'Coronavirus-proof' Greetings That Are Becoming Popular Across Globe

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As the deadly coronavirus has now spread to more than 100 countries, people are avoiding the most common form of greeting, the handshake and using 'Namaste'.

Written By Aanchal Nigam | Mumbai | Updated On:
'Coronavirus-proof'

As the deadly coronavirus has now spread to more than 100 countries, people are seen mostly avoiding the most common form of greeting, the handshake and switching to Indian traditional way of 'Namaste'. The easily spread virus can be transmitted from human to human through touch making people abstaining from pecks on cheek, hugs and high-fives for preventions. Here are some 'coronavirus-proof' greetings used around the world in order to prevent contraction of the virus which has now killed more than 5,000 people worldwide.

Read - 'No-Handshake Zone': Aus-NZ Players Applaud Instead Of Customary Handshakes Post The Match

Adaab/Salaam

A gesture was introduced by South Asian Muslims in order to refrain from touch and 'Adaab' means respect and politeness. It basically requires the individual to bow slightly while raising their hand towards the face, palm inwards, fingertips almost touching the forehead. Salaam is also a way to greet people and it involves Adaab with a low bow.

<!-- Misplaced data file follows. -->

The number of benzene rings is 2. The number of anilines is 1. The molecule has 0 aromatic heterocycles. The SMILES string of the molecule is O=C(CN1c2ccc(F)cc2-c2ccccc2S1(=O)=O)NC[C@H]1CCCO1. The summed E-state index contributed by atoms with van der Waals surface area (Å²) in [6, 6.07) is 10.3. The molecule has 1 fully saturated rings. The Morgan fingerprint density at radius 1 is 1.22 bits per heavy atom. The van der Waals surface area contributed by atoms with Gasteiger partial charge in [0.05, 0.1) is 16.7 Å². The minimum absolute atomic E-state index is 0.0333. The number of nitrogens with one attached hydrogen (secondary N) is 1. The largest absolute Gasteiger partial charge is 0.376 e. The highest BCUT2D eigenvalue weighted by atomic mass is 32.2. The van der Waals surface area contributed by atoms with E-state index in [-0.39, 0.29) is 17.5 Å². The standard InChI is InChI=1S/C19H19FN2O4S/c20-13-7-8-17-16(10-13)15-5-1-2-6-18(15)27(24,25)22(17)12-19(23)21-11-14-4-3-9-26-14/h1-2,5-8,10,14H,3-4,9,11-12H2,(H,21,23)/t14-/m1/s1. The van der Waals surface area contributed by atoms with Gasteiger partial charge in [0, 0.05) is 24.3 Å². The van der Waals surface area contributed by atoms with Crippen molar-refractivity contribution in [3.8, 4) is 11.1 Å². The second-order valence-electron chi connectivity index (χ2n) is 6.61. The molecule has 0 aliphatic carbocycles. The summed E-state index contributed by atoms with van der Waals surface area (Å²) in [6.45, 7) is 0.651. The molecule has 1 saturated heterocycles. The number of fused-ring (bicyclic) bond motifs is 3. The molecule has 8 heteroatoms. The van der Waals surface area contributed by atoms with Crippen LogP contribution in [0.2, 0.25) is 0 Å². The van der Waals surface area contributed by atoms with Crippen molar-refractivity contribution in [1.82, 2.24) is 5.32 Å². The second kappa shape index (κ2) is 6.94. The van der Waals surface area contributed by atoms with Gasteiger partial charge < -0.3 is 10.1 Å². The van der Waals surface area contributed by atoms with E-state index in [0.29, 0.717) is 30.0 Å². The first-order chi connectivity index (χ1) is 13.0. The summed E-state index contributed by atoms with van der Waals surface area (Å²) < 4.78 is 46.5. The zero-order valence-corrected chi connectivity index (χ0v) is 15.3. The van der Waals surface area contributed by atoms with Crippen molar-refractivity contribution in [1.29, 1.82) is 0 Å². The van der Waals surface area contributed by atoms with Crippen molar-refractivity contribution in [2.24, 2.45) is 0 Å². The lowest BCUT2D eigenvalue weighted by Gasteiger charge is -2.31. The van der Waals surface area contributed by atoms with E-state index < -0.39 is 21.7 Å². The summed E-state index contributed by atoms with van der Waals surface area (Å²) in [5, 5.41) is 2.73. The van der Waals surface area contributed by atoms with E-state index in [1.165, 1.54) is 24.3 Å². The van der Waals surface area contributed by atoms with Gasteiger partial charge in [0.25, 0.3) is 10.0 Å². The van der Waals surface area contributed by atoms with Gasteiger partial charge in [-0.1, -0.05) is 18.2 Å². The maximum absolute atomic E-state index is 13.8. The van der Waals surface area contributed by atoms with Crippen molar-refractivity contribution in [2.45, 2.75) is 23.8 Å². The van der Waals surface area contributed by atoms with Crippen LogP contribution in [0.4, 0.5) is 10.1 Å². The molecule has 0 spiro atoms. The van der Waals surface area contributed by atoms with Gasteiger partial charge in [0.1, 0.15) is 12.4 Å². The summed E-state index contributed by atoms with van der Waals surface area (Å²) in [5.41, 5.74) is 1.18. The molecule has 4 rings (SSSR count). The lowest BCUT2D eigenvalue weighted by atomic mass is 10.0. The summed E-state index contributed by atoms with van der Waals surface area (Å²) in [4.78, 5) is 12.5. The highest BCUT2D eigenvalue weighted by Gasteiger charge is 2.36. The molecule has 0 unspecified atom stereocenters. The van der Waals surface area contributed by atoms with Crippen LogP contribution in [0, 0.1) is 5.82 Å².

Bowing

Apparently most east Asian countries practice various forms of the bow or genuflection as a form of greeting. Bowing is especially popular in Japan, European nobility where deep bows are considered a sign of respect. There are also curtsies which is a variant of bowing that can be used in informal greetings. Curtsies involve bending a knee with the foot behind the other and a slight bow of the head. It was initially designed as the female version of male genuflection. 

Read - Video: Prince Charles Ditches Handshake, Switches To 'namaste' Amid Coronavirus Scare

Salute 

Popular as the only form of salutation among the military personnel, salute can also be used during this time when people are abstaining from handshakes. There are many types of salutes including one-finger salute, the formal salute among others. 

Bao Quan Li

The traditional Chinese way of greeting, Bao Quan Li involves wrapping one fist in another palm in front of one's chest and then bowing slightly. Supposedly, it is derived from tai-chi, which is a popular greeting in martial arts.

Vulcan

This type of salutation was a hand gesture mainly popularized by the television series Star Trek in the 1960's. It mainly consists of a raised hand with the palm forward and thumb extended while the fingers are parted between the middle finger and ring finger. 

Read - Coronavirus Outbreak: Couple Prefers 'leg Shake' And 'namaste' In Their Wedding

Read - Croatian Minister Shakes Hands Amid Virus

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